John of the Cross (1)
John of the Cross (1542 – 1591)
Introduction to the Author
Born in Fantiveros, Castile, in Spain, John became a Carmelite monk in 1564. He studied philosophy and theology at the Carmelite college in Salamanca, one of Europe’s leading universities. In 1567, the year he was ordained, he met with Teresa of Avila. Teresa saw great potential in John and put him in charge of the order. She admired his rigorous life-style and leadership ability. She was not disappointed, as John was able to establish several new orders.
It was during this time that he was named “John of the Cross,” as a result of his suffering and commitment. He spent the rest of his life in the service of the Catholic Reform through his leadership and many writings. He was eventually arrested ant put in confinement by those who opposed the reform. It was in confinement that his most famous work, The Dark Night of the Soul, was written. It describes the work of God upon the soul - not through joy and light, but through sorrow and darkness. The concept of the “dark night” has become an integral part of understanding the spiritual journey. Though he died four centuries ago, John of the Cross continues to exercise a significant influence on Christian spirituality.
Excerpts from The Dark Night of the Soul
1. To Purify the Soul
At a certain point in the spiritual journey God will draw a person from the beginning stage to a more advanced stage. At this stage the person will begin to engage in religious exercises and grow deeper in the spiritual life. Such souls will likely experience what is called “the dark night of the soul.” The “dark night” is when those persons lose all the pleasure that they once experienced in their devotional life. This happens because God wants to purify them and move them on to greater heights.
After a soul has been converted by God, that soul is nurtured and caressed by the Spirit. Like a loving mother, God cares for and comforts the infant soul by feeding it spiritual milk. Such souls will find great delight in this stage. They will begin praying with great urgency and perseverance; they will engage in all kinds of religious activities because of they joy they experience in them.
But there will come a time when God will bid them to grow deeper. He will remove the previous consolation from the soul in order to teach it virtue and prevent it from developing vice. The following sections deal with the seven capital sins. In each of the sins it becomes clear how the soul has begun to misuse its spiritual consolation and why God must take it way in order to purify the soul from these imperfections.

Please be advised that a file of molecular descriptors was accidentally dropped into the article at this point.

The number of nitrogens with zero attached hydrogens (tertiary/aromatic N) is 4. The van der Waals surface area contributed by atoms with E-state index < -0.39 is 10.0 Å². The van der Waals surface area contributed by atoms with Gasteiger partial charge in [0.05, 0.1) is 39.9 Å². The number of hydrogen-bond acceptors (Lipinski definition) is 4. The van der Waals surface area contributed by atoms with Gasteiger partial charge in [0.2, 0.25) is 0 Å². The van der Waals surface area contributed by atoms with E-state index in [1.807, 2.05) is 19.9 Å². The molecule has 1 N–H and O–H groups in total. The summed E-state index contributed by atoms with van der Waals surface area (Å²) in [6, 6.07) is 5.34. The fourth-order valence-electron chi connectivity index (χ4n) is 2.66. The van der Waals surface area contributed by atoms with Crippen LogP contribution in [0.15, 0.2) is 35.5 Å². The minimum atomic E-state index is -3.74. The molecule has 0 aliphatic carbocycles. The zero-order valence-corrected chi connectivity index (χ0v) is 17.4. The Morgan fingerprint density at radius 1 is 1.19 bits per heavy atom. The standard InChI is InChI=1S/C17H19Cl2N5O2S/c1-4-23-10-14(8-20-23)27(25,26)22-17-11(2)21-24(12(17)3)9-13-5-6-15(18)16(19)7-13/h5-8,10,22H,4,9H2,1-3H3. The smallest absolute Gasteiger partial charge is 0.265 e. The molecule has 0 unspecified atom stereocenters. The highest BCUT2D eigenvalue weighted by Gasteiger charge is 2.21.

2. Secret Pride
Beginners in the spiritual life are apt to become very diligent in their exercises. The great danger for them will be to become satisfied with their religious works and with themselves. It is easy for them to develop a kind of secret pride,, which si the first of the seven capital sins.
Such persons become too spiritual. They like to speak of “spiritual things” all the time. They become content with their growth. They would prefer to teach rather than to be taught. They condemn others who are not as spiritual as they are. They are like the Pharisee who boasted in himself and despised the publican who was not as spiritual as he.
The devil will often inflame their fervor so that their pride will grow even greater. The devil knows that all of their works and virtues will become valueless and, if unchecked, will become vices. For they begin to do these spiritual exercises to be esteemed by others. They want others to realize how spiritual they are. They will also begin to fear confession to another for it would ruin their image. So they soften their sins when they make confessions in order to make them appear less imperfect.
They will beg God to take away their imperfections, but they do this only because they want to find inner peace and not for God’s sale. They do not realize that if God were to take away their imperfections from them, they would probably become prouder and more presumptuous still.
But those who are at this time moving in God’s way will counter this pride with humility. They will learn to think very little of themselves and their religious works. Instead, they will focus on how great and how deserving God is and how little it is that they can do for him. The spirit of God dwells in such persons, urging them to keep their treasures secretly within themselves.
3. Attached to the Feelings
Many of these beginners will also begin to have spiritual greed, the second capital sin. They will become discontented with what God gives them because they do not experience the consolation they think they deserve. They begin reading many books and performing many acts of piety in an attempt to gain more and more spiritual consolation.
Their hearts grow attached to the feelings they get from their devotional life. They focus on the affect, and not on the substance of devotion. Quite often these souls will attach themselves to particular religious objects or holy places and begin to value visible things too highly.
But those who are on the right path will set their eyes on God and not on these outward things nor on their inner experiences. They will enter the dark night of the soul and find all of these things removed. They will have all the pleasure taken away so that the soul may be purified. For a soul will never grow until it is able to let go of the tight grasp it has on God.